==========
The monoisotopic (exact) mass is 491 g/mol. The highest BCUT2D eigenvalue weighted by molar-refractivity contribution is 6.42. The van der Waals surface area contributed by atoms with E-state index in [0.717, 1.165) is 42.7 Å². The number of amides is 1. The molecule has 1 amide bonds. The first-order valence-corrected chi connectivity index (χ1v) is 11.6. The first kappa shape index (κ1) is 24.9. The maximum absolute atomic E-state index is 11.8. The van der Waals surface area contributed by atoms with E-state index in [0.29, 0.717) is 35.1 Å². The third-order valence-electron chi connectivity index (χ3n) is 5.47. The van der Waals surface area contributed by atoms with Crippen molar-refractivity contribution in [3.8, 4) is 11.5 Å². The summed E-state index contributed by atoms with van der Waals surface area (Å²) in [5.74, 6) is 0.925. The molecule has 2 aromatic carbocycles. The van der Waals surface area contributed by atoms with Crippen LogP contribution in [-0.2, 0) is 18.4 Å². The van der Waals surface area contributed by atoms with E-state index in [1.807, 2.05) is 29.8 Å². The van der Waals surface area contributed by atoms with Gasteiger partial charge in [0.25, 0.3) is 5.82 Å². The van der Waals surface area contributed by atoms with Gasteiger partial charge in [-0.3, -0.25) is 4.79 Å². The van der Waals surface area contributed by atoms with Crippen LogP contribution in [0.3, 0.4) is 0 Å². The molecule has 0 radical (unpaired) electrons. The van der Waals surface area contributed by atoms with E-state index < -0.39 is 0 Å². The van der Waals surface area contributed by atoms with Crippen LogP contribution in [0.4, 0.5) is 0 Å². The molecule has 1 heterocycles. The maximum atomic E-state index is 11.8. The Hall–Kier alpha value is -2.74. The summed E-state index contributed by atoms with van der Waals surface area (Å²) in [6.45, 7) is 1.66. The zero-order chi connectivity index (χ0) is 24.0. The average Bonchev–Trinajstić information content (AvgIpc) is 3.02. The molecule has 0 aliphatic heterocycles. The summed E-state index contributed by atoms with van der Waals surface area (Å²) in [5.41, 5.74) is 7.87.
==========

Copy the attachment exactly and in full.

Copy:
The monoisotopic (exact) mass is 491 g/mol. The highest BCUT2D eigenvalue weighted by molar-refractivity contribution is 6.42. The van der Waals surface area contributed by atoms with E-state index in [0.717, 1.165) is 42.7 Å². The number of amides is 1. The molecule has 1 amide bonds. The first-order valence-corrected chi connectivity index (χ1v) is 11.6. The first kappa shape index (κ1) is 24.9. The maximum absolute atomic E-state index is 11.8. The van der Waals surface area contributed by atoms with E-state index in [0.29, 0.717) is 35.1 Å². The third-order valence-electron chi connectivity index (χ3n) is 5.47. The van der Waals surface area contributed by atoms with Crippen molar-refractivity contribution in [3.8, 4) is 11.5 Å². The summed E-state index contributed by atoms with van der Waals surface area (Å²) in [5.74, 6) is 0.925. The molecule has 2 aromatic carbocycles. The van der Waals surface area contributed by atoms with Crippen LogP contribution in [-0.2, 0) is 18.4 Å². The van der Waals surface area contributed by atoms with E-state index in [1.807, 2.05) is 29.8 Å². The van der Waals surface area contributed by atoms with Gasteiger partial charge in [0.25, 0.3) is 5.82 Å². The van der Waals surface area contributed by atoms with Gasteiger partial charge in [-0.3, -0.25) is 4.79 Å². The van der Waals surface area contributed by atoms with Crippen LogP contribution in [0.3, 0.4) is 0 Å². The molecule has 0 radical (unpaired) electrons. The van der Waals surface area contributed by atoms with E-state index < -0.39 is 0 Å². The van der Waals surface area contributed by atoms with Crippen LogP contribution in [0.4, 0.5) is 0 Å². The molecule has 1 heterocycles. The maximum atomic E-state index is 11.8. The Hall–Kier alpha value is -2.74. The summed E-state index contributed by atoms with van der Waals surface area (Å²) in [6.45, 7) is 1.66. The zero-order chi connectivity index (χ0) is 24.0. The average Bonchev–Trinajstić information content (AvgIpc) is 3.02. The molecule has 0 aliphatic heterocycles. The summed E-state index contributed by atoms with van der Waals surface area (Å²) in [5.41, 5.74) is 7.87.